Moving Exchange to the Cloud generally lowers capital costs in the long term, but an organisation needs to ensure that they can cover all the short-term costs involved. These will include resources for planning and performing the actual migration.
Some organisations moving to Exchange Online, especially those with a highly collaborative culture may need to double or even triple their bandwidth provision. Increased bandwidth means increased costs.
Should internet connectivity fail then email – both internal and external will be unavailable. With an on-premise solution, emails can still be sent and receiving internally over the local area network. Potential loss of service is unacceptable for some companies who will be forced to purchase additional services to maintain email availability in case of internet failure.
The Migration Itself
A poorly executed Exchange migration can result in needless, prolonged downtime as well as lost time and wasted resources. To mitigate against this risk, select a managed services partner to guide you through the process and ensure you create a migration plan that management buy in to. These two actions will guarantee a smooth, pain-free migration and result in the quick adoption of Exchange Online.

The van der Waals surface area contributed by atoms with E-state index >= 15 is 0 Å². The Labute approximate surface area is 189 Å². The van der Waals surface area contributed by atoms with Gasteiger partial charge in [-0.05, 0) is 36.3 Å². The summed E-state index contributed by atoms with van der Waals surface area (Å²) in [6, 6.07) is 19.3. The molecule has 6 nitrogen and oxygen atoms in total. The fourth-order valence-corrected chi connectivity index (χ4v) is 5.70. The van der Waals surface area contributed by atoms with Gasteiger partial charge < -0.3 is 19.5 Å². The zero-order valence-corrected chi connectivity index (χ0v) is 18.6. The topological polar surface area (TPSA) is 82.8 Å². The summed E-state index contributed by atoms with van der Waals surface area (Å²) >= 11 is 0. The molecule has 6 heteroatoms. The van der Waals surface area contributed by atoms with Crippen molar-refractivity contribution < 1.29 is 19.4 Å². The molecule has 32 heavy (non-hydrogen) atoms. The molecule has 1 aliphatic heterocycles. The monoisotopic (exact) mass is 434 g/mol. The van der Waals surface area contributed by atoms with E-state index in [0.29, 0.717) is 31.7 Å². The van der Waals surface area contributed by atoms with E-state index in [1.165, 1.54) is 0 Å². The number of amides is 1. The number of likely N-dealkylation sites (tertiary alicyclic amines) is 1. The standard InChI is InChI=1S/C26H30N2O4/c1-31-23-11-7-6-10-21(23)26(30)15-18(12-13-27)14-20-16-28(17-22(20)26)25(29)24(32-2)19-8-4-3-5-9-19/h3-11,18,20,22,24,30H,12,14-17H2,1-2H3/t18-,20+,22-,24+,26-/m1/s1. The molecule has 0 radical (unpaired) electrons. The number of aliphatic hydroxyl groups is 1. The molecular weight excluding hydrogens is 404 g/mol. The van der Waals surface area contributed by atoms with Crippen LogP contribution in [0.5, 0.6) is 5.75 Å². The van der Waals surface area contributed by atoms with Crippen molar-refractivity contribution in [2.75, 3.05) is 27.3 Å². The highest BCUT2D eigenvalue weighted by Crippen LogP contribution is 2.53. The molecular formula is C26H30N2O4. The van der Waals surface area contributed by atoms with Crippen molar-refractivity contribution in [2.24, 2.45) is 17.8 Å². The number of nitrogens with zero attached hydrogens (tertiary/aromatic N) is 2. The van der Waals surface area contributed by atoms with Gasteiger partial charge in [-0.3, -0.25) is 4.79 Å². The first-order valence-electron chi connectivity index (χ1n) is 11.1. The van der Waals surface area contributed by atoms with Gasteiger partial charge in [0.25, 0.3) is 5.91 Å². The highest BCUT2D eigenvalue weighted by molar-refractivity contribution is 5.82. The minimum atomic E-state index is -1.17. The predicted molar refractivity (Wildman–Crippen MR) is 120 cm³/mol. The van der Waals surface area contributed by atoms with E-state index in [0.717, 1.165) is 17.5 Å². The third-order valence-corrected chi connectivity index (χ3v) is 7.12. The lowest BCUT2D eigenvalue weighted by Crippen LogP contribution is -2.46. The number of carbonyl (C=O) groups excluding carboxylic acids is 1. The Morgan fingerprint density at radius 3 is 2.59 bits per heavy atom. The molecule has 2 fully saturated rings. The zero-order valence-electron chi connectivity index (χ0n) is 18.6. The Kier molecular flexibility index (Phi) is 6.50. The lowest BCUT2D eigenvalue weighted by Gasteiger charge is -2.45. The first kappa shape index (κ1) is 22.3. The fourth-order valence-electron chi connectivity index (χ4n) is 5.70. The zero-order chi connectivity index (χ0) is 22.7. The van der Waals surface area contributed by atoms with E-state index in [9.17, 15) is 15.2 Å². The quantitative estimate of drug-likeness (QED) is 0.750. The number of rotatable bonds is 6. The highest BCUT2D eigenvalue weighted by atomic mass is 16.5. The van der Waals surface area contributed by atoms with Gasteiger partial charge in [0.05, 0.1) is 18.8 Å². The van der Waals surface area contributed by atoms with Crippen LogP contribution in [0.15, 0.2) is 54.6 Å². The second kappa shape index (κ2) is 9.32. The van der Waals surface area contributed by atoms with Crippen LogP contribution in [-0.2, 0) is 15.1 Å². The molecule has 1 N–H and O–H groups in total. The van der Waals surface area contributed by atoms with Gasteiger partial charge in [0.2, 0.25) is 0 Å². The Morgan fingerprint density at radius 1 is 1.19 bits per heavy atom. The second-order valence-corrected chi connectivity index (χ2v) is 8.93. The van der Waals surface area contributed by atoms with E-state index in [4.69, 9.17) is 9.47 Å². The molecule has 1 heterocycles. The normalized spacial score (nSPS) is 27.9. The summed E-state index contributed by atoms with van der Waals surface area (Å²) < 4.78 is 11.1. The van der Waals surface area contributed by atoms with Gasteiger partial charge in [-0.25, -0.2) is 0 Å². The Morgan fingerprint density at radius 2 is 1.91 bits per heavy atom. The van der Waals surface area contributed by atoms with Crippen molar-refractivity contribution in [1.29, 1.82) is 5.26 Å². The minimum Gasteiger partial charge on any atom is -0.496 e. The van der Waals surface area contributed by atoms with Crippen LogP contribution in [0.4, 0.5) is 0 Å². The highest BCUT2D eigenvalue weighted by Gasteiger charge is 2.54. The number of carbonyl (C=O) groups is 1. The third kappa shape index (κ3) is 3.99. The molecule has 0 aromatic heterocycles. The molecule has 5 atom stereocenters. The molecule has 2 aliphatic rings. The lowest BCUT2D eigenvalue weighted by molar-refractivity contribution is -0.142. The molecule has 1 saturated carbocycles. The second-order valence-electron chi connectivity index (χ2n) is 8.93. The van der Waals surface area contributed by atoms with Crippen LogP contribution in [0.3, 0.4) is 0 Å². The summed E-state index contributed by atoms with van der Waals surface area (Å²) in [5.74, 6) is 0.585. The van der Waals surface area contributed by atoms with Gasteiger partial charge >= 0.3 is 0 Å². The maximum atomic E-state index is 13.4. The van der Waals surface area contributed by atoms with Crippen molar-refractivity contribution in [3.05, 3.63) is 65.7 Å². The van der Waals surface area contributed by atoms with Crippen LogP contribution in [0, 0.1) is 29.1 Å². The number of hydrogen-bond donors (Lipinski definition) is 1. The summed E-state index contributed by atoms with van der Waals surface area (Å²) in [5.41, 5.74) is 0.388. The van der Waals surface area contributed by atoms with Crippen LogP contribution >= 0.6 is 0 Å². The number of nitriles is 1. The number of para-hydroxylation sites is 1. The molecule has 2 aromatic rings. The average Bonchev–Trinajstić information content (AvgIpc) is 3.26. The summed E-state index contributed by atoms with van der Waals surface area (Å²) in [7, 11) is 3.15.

To sum up
In the blog, we have discussed about the pros and cons of moving Exchange to Cloud. It is recommended that organisations consider all the aspects like migration plan, security standards provided by Cloud vendor etc. before moving Exchange to the cloud.
In a nutshell, if you host Exchange servers in-house, you have full control over your platform and how it evolves. However, with Exchange Online delivered through Office 365, you benefit from the most stable environment for your email that includes all updates, patches and enhanced functionalities as soon as they are released. You are free from paying for initial maintenance and upgrade costs because you pay a flat monthly fee for Office 365 email. However, you do lose flexibility when it comes to the integration of third-party applications, which can be a deal breaker for some organisations.